Wind Wave and Current Forces on Offshore Structures

Odd A. Oisen

Det norske Veritas

The forces produced by wind, wave, and current are the primary design loads on mobile drilling units and other offshore structures. These forces are dynamic and ever-changing; rarely can they be expressed as a mathematical function of time. They are statistical in nature and should, if possible, be handled by means of statistical tools.

The most commonly used method so far for evaluating wave loads on an offshore structure has been to base the calculations on one or more design waves of specified height and period. This was also the practice in the shipbuilding industry some years ago. When ship sizes increased, however, it became obvious that the design wave method led to unreasonable results in many cases. It was realized that the random nature of the ocean waves and consequently the responses of a structure to these waves could only be described by statistical methods.

Research carried out several years ago revealed that the irregular wave pattern could be described linearly by superimposing regular waves of different frequencies, heights, and directions of travel. In this way, it was possible to take into account all the wave components present in a realistic sea. The development of methods for calculating the response of a floating structure to regular waves was also initiated in this period. Det norske Ver-

itas (DnV) was involved in this development and produced a number of computer programs related to ships' problems.1'2

Calculations based on the principles indicated proved successful for ships and these methods are now commonly used. It was a natural step to extend the same principles and methods to offshore structures, such as mobile drilling rigs.3

The wave loads on both floating and fixed offshore structures may in principle be handled by use of the methods described above. Considering fixed offshore structures, such as jacket type structures or gravitational structures of the caisson type, this method requires that the nonlinear loads (for instance, drag forces) be small in comparison to the linear loads (for instance, inertia forces). If not, nonlinear statistics have to be considered, making it more complicated to arrive at a useful solution.

Yet no such method for practical application exists that takes into account the nonlinearity of the loads. Consequently, when these nonlinearities are of significant influence to the overall loads, the old design wave method has to be applied in the

Thus, the structure is designed for a specified wind and current velocity as well as a wave of specified height and period. These criteria describe the "50 year storm" or the "100 year storm." This refers to the worst wind, wave, and current conditions expected in any arbitrarily chosen 50 or 100 year period. At DnV, the "100 year storm" has been chosen as the design criter-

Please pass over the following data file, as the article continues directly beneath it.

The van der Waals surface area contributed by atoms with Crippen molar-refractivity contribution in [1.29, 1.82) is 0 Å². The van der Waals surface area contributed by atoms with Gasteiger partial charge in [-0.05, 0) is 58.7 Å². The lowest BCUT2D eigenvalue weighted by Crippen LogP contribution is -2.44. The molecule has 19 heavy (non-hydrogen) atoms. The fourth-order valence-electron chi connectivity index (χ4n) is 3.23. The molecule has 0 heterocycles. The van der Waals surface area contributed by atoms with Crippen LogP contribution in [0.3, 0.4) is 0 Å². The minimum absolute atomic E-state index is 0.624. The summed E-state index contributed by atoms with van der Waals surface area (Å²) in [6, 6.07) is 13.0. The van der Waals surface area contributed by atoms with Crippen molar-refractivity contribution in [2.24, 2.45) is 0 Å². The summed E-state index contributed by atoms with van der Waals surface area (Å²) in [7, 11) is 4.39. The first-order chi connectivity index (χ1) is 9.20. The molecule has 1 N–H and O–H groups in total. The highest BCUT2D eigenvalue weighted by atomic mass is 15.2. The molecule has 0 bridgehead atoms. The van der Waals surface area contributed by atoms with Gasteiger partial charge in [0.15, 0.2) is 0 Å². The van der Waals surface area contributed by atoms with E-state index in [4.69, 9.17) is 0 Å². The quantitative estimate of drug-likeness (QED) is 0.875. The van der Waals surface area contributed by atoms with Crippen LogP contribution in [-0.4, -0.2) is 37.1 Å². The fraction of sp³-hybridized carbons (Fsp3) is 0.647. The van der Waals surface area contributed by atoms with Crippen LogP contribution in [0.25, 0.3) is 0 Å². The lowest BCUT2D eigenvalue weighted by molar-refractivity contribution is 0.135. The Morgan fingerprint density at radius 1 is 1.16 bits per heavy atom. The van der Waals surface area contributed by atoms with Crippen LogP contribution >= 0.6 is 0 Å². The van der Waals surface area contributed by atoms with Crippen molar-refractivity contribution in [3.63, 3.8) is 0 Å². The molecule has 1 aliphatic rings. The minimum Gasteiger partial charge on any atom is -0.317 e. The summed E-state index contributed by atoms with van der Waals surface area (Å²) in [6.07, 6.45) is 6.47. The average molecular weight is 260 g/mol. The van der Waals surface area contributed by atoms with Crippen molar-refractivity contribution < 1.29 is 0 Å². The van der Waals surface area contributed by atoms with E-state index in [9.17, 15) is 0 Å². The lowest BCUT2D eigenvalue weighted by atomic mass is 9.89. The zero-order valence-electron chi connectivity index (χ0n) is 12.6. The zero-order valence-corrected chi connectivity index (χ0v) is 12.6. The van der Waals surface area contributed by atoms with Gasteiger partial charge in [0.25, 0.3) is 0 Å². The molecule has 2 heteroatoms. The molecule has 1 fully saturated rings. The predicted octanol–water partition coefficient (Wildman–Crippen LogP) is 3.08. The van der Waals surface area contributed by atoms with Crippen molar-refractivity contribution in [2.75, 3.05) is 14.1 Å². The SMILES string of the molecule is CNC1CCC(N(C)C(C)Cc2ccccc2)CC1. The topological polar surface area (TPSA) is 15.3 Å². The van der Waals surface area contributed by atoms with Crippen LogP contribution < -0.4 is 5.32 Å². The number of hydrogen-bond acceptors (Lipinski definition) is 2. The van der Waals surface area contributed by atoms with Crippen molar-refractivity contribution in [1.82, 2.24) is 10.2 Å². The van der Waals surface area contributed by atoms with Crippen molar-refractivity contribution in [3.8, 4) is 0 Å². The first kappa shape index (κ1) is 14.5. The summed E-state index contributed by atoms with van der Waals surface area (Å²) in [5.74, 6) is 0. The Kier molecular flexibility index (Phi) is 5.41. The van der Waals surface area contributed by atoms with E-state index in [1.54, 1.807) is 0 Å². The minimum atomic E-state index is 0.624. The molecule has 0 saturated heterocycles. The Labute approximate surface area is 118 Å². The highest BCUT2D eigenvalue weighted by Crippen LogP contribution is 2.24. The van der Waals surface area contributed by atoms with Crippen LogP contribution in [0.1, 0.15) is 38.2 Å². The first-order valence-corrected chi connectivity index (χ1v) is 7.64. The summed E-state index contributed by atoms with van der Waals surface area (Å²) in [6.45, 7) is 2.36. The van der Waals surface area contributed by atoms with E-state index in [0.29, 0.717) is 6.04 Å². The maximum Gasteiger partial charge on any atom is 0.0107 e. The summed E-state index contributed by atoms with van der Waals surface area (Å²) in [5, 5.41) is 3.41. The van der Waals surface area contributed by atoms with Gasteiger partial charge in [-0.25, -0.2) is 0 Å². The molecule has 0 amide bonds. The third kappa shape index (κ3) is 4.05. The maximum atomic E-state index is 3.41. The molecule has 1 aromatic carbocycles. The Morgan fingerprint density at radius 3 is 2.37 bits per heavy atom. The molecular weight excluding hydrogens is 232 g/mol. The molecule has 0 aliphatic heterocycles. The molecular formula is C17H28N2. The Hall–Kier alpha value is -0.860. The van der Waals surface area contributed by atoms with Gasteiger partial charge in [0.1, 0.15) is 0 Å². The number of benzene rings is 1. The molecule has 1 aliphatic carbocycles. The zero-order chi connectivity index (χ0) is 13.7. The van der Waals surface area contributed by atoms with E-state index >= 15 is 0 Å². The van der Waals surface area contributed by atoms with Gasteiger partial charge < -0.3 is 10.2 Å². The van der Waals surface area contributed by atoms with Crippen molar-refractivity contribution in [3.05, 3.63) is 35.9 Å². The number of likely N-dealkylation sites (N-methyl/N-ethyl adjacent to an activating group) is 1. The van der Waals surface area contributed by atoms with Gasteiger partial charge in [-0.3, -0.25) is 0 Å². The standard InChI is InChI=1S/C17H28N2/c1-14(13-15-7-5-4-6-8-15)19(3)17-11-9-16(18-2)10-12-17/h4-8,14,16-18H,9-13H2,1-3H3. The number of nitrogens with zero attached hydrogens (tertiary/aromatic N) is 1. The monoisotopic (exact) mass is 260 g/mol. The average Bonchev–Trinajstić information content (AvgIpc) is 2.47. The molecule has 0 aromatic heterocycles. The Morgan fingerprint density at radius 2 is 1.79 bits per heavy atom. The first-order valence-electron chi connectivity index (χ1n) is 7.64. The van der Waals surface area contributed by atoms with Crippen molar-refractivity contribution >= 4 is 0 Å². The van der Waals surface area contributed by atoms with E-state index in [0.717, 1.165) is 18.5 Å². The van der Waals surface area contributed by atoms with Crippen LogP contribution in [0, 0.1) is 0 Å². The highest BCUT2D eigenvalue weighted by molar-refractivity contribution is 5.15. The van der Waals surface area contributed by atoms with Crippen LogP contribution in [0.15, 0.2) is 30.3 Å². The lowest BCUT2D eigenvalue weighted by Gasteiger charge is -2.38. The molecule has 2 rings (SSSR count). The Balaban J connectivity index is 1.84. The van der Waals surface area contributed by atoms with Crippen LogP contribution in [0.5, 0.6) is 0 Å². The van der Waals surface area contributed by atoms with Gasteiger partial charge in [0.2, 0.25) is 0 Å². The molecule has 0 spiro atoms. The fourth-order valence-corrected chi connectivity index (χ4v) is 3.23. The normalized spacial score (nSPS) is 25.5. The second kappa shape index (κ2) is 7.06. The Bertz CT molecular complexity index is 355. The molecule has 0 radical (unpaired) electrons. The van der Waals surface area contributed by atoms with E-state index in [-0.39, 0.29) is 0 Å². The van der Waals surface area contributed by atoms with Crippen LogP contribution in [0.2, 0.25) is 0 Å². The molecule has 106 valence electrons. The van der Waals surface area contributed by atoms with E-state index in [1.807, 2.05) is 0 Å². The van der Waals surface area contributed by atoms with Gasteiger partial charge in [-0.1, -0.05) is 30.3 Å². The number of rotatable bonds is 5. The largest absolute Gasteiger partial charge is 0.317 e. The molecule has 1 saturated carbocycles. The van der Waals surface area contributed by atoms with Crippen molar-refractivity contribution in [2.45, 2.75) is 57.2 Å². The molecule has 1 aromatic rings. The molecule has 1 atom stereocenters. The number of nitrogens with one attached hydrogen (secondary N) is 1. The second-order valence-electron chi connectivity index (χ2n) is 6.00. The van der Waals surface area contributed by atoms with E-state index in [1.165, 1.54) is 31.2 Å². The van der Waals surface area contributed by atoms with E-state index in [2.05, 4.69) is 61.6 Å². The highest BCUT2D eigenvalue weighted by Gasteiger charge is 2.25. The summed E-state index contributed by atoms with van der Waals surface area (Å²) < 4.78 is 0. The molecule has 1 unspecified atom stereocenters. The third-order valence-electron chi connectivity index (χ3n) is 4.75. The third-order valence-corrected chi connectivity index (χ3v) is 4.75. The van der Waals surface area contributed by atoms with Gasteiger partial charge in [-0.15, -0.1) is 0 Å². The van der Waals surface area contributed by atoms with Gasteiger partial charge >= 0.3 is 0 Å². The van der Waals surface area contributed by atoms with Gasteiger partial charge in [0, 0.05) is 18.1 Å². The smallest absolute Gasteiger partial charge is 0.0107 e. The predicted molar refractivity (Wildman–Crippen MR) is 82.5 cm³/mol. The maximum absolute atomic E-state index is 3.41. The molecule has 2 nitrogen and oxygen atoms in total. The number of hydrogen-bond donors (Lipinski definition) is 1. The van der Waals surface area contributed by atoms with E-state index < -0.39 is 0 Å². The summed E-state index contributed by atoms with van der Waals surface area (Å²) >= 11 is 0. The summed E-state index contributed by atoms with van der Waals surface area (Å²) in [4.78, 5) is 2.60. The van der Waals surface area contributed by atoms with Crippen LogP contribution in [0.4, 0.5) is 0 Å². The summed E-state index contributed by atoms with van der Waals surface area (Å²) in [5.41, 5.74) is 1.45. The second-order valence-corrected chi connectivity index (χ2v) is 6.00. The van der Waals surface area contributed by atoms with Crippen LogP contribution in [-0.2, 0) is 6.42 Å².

Although the design wind and wave conditions are not uniform, they reflect the expected maximum values based on long term statistics. Typical design criteria (storm condition) for fixed offshore structures intended to operate in two different

Gulf of Mexico

North Sea

Water depth to L.A.T,

Wave height Wave period Wind velocity

Current velocity at surface

In summation, the two methods normally used in estimating the wave loads on fixed and floating offshore structures and some of their characteristic features are:

Spectral Analysis Method

  • Used for floating structures mainly, but also fixed structures provided that the nonlinear loads are small compared to the linear loads (large diamter columns).
  • Linear statistic analysis.
  • Evaluation of the most probable largest wave loads that, on the average, will occur during the structure's lifetime.

Design Wave Method

  • Used for both fixed and floating offshore structures,
  • Design wave of specified height and period,
  • Evaluation of the loads resulting from a regular wave with height and period as specified.

Applying the design wave method, the combined effects of wind, waves, and current on a fixed offshore structure are normally treated as quasistatic forces. This is valid in most cases, particularly if care is taken in determining the "worst case" loading. The environmental loads acting on different drilling units are simplified in Figure 1-37.


Wind velocity is an important parameter in wind forces. Normally, two different wind velocities are specified in the design criteria for offshore structures, the N year sustained and the N year gust wind velocity. These are defined as follows:

N Year Sustained Wind Velocity

This is the average wind velocity during a time interval (sampling time) of one (l) minute with a recurrence period of N years.



Fig Jackup Rig
Fig, 1-37 Environmental torces acting on drilling units.

N Year Gust Wind Velocity